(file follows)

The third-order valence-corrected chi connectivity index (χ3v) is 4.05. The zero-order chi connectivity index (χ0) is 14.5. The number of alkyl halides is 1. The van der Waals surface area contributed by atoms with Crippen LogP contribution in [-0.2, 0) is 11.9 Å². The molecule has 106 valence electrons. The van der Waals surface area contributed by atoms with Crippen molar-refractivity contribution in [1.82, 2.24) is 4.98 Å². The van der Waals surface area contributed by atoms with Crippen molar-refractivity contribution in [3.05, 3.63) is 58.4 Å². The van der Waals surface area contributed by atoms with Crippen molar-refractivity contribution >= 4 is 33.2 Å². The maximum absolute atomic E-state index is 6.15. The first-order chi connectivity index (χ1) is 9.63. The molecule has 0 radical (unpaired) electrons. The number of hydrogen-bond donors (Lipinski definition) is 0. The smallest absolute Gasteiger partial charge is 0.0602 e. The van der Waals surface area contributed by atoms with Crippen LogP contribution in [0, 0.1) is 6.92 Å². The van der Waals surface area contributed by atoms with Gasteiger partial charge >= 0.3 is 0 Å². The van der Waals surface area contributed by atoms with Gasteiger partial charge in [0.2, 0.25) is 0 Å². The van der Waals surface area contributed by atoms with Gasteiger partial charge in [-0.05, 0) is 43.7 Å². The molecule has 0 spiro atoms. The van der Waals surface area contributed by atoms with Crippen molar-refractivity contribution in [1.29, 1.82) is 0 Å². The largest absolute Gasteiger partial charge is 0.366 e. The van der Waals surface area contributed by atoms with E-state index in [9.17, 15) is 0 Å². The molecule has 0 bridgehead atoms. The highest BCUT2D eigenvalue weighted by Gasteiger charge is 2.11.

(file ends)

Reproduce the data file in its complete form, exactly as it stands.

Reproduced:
The third-order valence-corrected chi connectivity index (χ3v) is 4.05. The zero-order chi connectivity index (χ0) is 14.5. The number of alkyl halides is 1. The van der Waals surface area contributed by atoms with Crippen LogP contribution in [-0.2, 0) is 11.9 Å². The molecule has 106 valence electrons. The van der Waals surface area contributed by atoms with Crippen molar-refractivity contribution in [1.82, 2.24) is 4.98 Å². The van der Waals surface area contributed by atoms with Crippen molar-refractivity contribution in [3.05, 3.63) is 58.4 Å². The van der Waals surface area contributed by atoms with Crippen molar-refractivity contribution >= 4 is 33.2 Å². The maximum absolute atomic E-state index is 6.15. The first-order chi connectivity index (χ1) is 9.63. The molecule has 0 radical (unpaired) electrons. The number of hydrogen-bond donors (Lipinski definition) is 0. The smallest absolute Gasteiger partial charge is 0.0602 e. The van der Waals surface area contributed by atoms with Crippen LogP contribution in [0, 0.1) is 6.92 Å². The van der Waals surface area contributed by atoms with Gasteiger partial charge >= 0.3 is 0 Å². The van der Waals surface area contributed by atoms with Gasteiger partial charge in [0.2, 0.25) is 0 Å². The van der Waals surface area contributed by atoms with Gasteiger partial charge in [-0.05, 0) is 43.7 Å². The molecule has 0 spiro atoms. The van der Waals surface area contributed by atoms with Crippen molar-refractivity contribution in [1.29, 1.82) is 0 Å². The largest absolute Gasteiger partial charge is 0.366 e. The van der Waals surface area contributed by atoms with E-state index in [9.17, 15) is 0 Å². The molecule has 0 bridgehead atoms. The highest BCUT2D eigenvalue weighted by Gasteiger charge is 2.11.